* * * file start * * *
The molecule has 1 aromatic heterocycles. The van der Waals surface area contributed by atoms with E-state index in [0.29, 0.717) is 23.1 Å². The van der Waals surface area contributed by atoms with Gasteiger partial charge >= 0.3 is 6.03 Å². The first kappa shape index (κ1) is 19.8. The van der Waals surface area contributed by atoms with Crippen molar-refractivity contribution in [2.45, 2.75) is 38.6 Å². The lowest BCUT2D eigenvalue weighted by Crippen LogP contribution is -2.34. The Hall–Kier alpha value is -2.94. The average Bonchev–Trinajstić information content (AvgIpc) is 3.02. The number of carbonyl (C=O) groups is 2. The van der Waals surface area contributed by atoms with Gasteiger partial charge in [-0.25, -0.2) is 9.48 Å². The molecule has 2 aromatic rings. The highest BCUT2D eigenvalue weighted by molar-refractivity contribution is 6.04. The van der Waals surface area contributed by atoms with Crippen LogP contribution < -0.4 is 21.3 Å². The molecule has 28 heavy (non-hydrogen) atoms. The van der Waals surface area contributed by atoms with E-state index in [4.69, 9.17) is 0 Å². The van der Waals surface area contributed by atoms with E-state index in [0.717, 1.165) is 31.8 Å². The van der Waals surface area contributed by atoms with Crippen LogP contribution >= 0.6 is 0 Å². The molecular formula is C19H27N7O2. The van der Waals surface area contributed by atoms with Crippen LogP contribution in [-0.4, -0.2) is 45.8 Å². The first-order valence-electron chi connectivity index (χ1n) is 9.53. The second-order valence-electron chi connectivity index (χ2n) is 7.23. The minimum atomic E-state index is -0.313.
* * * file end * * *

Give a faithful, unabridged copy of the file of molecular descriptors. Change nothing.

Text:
The molecule has 1 aromatic heterocycles. The van der Waals surface area contributed by atoms with E-state index in [0.29, 0.717) is 23.1 Å². The van der Waals surface area contributed by atoms with Gasteiger partial charge >= 0.3 is 6.03 Å². The first kappa shape index (κ1) is 19.8. The van der Waals surface area contributed by atoms with Crippen molar-refractivity contribution in [2.45, 2.75) is 38.6 Å². The lowest BCUT2D eigenvalue weighted by Crippen LogP contribution is -2.34. The Hall–Kier alpha value is -2.94. The average Bonchev–Trinajstić information content (AvgIpc) is 3.02. The number of carbonyl (C=O) groups is 2. The van der Waals surface area contributed by atoms with Gasteiger partial charge in [-0.25, -0.2) is 9.48 Å². The molecule has 2 aromatic rings. The highest BCUT2D eigenvalue weighted by molar-refractivity contribution is 6.04. The van der Waals surface area contributed by atoms with Crippen LogP contribution < -0.4 is 21.3 Å². The molecule has 28 heavy (non-hydrogen) atoms. The van der Waals surface area contributed by atoms with E-state index in [4.69, 9.17) is 0 Å². The van der Waals surface area contributed by atoms with E-state index in [0.717, 1.165) is 31.8 Å². The van der Waals surface area contributed by atoms with Crippen LogP contribution >= 0.6 is 0 Å². The molecular formula is C19H27N7O2. The van der Waals surface area contributed by atoms with Crippen LogP contribution in [-0.4, -0.2) is 45.8 Å². The first-order valence-electron chi connectivity index (χ1n) is 9.53. The second-order valence-electron chi connectivity index (χ2n) is 7.23. The minimum atomic E-state index is -0.313.